Richard Mitchell, Ansys’ senior director of Product Management, recently wrote about the challenges facing space engineers. He cited the extreme temperatures on Mars and the subsequent requirements placed on the Ingenuity helicopter. The mass of a spacecraft affects launch parameters, inertia and gravity. Almost half of the power used by Ingenuity went to thermal management. Every space expedition is more expensive than the last, and each seems to take more time to plan and execute. Any failure on these missions can set the entire space program back for years or even decades, and thermal engineers want to make sure that energy management and dissipation are fully understood in the development cycle.

Current Ansys Thermal Simulation vs Thermal Desktop

Currently, Ansys has a strong portfolio of products that will perform thermal analysis. Ansys Icepak is a computational fluid dynamics (CFD) solver focusing on electronics design and thermal management. Ansys Fluent uses CFD on a broader range of end uses like battery modeling, motor cooling and combustion performance. Even Ansys Mechanical has thermal analysis capabilities, with more of a focus on structural analysis.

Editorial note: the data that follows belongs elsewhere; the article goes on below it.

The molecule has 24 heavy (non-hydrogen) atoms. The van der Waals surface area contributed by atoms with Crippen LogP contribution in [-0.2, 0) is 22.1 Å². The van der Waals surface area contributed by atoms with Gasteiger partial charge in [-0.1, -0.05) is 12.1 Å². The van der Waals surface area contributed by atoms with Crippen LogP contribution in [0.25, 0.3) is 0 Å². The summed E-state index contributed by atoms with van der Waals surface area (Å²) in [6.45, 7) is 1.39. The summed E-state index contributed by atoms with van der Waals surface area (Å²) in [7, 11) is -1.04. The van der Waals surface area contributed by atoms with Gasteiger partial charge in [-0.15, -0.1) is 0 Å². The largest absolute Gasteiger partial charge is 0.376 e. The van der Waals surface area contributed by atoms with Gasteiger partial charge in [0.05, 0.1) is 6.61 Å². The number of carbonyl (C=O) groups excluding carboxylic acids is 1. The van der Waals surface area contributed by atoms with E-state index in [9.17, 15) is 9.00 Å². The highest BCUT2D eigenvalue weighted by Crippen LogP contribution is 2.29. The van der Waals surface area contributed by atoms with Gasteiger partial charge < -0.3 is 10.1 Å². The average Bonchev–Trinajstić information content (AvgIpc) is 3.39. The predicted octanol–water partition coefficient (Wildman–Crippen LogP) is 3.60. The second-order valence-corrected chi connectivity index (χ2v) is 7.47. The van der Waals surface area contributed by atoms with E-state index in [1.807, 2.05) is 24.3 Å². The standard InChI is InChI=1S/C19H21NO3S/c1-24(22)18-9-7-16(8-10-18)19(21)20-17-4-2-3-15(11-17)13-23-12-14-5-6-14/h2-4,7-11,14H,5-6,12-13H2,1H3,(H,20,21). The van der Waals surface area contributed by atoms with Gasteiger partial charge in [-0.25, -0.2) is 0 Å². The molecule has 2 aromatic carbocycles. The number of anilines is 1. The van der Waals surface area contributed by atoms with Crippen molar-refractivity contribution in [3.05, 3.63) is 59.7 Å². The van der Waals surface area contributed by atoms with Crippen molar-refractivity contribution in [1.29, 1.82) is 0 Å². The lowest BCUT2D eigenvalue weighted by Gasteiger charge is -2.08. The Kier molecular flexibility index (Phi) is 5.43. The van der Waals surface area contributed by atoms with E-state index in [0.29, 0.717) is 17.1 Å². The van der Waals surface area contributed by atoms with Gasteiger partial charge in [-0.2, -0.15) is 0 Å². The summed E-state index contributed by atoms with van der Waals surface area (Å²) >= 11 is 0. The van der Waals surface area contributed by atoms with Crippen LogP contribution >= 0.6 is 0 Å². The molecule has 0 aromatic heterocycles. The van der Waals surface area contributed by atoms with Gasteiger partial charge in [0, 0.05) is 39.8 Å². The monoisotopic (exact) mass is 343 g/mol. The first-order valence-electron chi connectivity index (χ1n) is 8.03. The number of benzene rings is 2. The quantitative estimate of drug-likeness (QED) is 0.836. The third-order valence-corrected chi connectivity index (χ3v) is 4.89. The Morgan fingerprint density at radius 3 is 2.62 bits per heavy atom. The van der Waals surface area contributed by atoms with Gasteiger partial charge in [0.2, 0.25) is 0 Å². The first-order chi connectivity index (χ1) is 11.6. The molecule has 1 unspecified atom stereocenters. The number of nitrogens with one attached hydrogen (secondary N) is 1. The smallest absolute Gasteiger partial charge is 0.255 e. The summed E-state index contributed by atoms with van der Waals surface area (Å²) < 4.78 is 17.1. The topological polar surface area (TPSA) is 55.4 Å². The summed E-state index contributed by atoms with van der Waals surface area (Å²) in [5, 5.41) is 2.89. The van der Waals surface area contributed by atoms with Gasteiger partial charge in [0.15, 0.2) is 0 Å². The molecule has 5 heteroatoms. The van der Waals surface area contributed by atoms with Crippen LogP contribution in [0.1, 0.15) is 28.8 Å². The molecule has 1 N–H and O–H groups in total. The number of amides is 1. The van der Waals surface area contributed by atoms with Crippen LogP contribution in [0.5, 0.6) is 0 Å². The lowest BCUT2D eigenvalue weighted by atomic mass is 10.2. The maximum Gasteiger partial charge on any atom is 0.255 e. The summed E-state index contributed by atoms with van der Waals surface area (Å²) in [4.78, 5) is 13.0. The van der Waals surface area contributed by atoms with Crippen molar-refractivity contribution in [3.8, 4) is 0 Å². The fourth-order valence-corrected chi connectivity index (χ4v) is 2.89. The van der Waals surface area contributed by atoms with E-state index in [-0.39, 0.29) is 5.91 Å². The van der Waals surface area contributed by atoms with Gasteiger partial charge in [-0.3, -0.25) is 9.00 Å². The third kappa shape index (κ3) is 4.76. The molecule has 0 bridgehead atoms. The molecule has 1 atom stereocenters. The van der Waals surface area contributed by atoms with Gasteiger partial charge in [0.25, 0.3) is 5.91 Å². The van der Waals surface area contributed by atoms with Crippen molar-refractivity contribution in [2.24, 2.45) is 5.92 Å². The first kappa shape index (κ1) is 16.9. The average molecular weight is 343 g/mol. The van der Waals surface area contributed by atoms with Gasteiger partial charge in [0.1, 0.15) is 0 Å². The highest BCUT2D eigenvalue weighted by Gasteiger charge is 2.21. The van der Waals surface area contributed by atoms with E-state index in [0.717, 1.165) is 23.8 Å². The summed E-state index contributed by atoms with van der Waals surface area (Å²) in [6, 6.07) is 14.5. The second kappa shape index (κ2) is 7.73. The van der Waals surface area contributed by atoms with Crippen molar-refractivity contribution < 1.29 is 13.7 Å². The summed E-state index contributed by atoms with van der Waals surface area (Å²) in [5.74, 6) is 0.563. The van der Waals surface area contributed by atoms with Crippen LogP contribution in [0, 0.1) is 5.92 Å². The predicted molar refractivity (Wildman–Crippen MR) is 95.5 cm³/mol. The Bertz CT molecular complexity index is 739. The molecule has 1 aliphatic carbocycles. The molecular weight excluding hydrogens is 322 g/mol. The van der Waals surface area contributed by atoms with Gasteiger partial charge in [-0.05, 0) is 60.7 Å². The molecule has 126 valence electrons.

As for Thermal Desktop, it has the capabilities we expect from thermal analysis simulation software. Temperature, capacitance and energy flow results are generated from thermal data. Technicians can work with simulation engineers to place thermocouples in true-to-life locations and calibrate models to gain results fidelity. A strong thermophysical property database gives users the ability to take existing materials instead of generating new characteristics. The company also touts its ability to import and export files in a wide variety of simulation, programming and CAD file types. What sets the tool apart is its system-level thermal modeling, which can be combined with various other multiphysics tools—like the current Ansys portfolio.

Thermal Desktop creates full parameterization models.  (Image courtesy of C&R Technologies.)